So we put everybody up, the company paid for it. We made sure everybody was safe. Because there was really no safe place to stay in Lake Charles. Everything was already damaged from Laura. So we left again. We stayed late again working. Stayed late working again, trying to get the roadways cleaned. And it was [wild]. We left and as soon as we left and we got pretty close to Houston, the police department’s calling me, they got a rolled over 18 wheeler in the middle of the interstate blocking it. And I’m like, “Dude, we’re gone. We’re not coming back. The storm’s getting closer. If we come back now, there’s no way we’re getting out of there in time.”

So they took one of their big SWAT vehicles and they drove that thing off the road to get the interstate open. So this time it was a different strategy. We were a little more prepared. So we got our employees out of there. We got them into a safe area, and we didn’t respond back until the next day. So when we responded back the next day, we came back to a couple of 18 wheelers flipped over on the interstate, blocking the bridge. Yep. There was a lot of stuff… But it wasn’t as hard to come back this time. I think we were all numb to the fact that everything was tore up. It was in a lot worse shape when we left, because we started making some repairs. All the tarps that we put on the roofs were ripped off. But it just wasn’t as devastating as Laura.

Laura Dolan:

How many months apart did those hit? Or how many weeks? How long was it?

Adrien Benoit:

Six weeks.

Laura Dolan:

Oh wow. So you were probably-

Adrien Benoit:

Six weeks apart.

Laura Dolan:

… just getting back on your feet and then bam.

Adrien Benoit:

Yeah.

Laura Dolan:

Packs another punch.

Adrien Benoit:

Yeah, that’s exactly right. We just started getting back on our feet, getting operations going really good, and just got our towing software up again, not long before that. So you should have seen me. I had all the servers and all the computer software and stuff in a crate, and I was taking it out of the office again, and I was loading it into the motorhome and plugging everything in the battery backups and taking it with me on the road this time. So it was pretty funny.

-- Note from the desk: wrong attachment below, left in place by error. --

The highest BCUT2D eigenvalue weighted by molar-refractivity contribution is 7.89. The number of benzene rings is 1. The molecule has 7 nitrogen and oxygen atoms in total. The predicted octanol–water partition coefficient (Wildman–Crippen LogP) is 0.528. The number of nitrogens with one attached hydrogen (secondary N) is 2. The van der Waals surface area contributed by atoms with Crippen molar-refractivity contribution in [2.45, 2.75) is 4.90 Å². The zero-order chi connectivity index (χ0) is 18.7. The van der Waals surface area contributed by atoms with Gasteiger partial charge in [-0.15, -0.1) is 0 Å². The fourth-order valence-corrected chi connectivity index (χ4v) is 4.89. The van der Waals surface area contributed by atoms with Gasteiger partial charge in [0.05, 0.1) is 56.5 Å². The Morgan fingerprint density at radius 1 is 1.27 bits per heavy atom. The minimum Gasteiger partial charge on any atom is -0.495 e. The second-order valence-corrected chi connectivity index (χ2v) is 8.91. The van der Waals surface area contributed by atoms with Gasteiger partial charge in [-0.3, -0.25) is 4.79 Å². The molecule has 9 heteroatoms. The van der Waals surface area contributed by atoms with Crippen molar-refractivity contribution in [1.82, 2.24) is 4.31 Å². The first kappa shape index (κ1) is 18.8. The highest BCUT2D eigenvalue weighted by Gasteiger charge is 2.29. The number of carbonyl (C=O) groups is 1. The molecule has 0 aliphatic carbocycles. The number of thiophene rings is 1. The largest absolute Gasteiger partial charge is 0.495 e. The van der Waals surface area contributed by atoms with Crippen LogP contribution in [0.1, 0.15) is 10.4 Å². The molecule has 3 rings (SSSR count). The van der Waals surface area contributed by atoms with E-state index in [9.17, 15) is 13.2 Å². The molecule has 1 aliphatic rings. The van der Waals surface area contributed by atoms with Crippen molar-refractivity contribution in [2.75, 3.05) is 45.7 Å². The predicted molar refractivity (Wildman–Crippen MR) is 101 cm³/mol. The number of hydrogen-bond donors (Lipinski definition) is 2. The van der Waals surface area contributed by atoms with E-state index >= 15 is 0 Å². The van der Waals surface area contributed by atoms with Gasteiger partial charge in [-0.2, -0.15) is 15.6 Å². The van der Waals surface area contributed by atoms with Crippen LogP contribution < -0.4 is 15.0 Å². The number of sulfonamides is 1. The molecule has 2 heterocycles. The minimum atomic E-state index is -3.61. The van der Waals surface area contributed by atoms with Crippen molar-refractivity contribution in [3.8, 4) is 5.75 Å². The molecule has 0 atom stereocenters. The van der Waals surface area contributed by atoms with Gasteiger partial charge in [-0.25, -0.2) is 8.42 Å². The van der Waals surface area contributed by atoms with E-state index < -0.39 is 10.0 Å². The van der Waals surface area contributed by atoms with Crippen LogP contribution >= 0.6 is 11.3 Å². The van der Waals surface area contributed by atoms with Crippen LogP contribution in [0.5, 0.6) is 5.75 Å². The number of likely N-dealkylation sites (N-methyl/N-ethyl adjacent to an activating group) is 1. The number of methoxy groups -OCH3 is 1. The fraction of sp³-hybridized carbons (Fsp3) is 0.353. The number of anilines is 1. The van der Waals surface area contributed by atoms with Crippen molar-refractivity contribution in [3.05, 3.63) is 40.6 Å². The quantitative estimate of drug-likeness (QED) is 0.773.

Laura Dolan:

That was smart.

Adrien Benoit:

So we learned a lot. The first one, it was bad. And the second one, we learned a lot from the first one to prepare us for the second one right away.

Shelli Hawkins:

Yeah. Have you done anything structurally to your property?

Adrien Benoit:

Yeah, we sure have. So the existing property where the building was, we had a lot of restrictions from the city on what we had to do to build it back up, so it didn’t make sense. So we had bought some property that was right behind us and we built a new facility on that property. And then we combined the two, which gives us now a nine acre facility in the Lake Charles location. Yes.

Shelli Hawkins:

Wow. We’d love to see some pictures of it. I’m sure it’s epic. Did you build up the property so it’s like above a certain level so it would not be susceptible to flooding?

Adrien Benoit:

Yeah, so there was a lot of requirements we had to meet to do this. One thing to meet FEMA regulations guidelines on the elevation. We had to build the property up five foot where the building was going to be, which was… Yeah, that’s astronomical. And then we had to build some retention area to hold watershed. So we had to do a lot of things. It took us about two and a half years to finally complete our project. It was tough.

Laura Dolan:

And I know you salvaged what you could of the software and had to get the software back up and running, but can you imagine how much worse that would have been if your files were not saved as data? They were saved as physical documents in a box that are now destroyed by water or any other type of devastation from the hurricane, and all that is lost? At least were you able to retrieve everything once everything was back up and running as far as your data and things like that?

Adrien Benoit: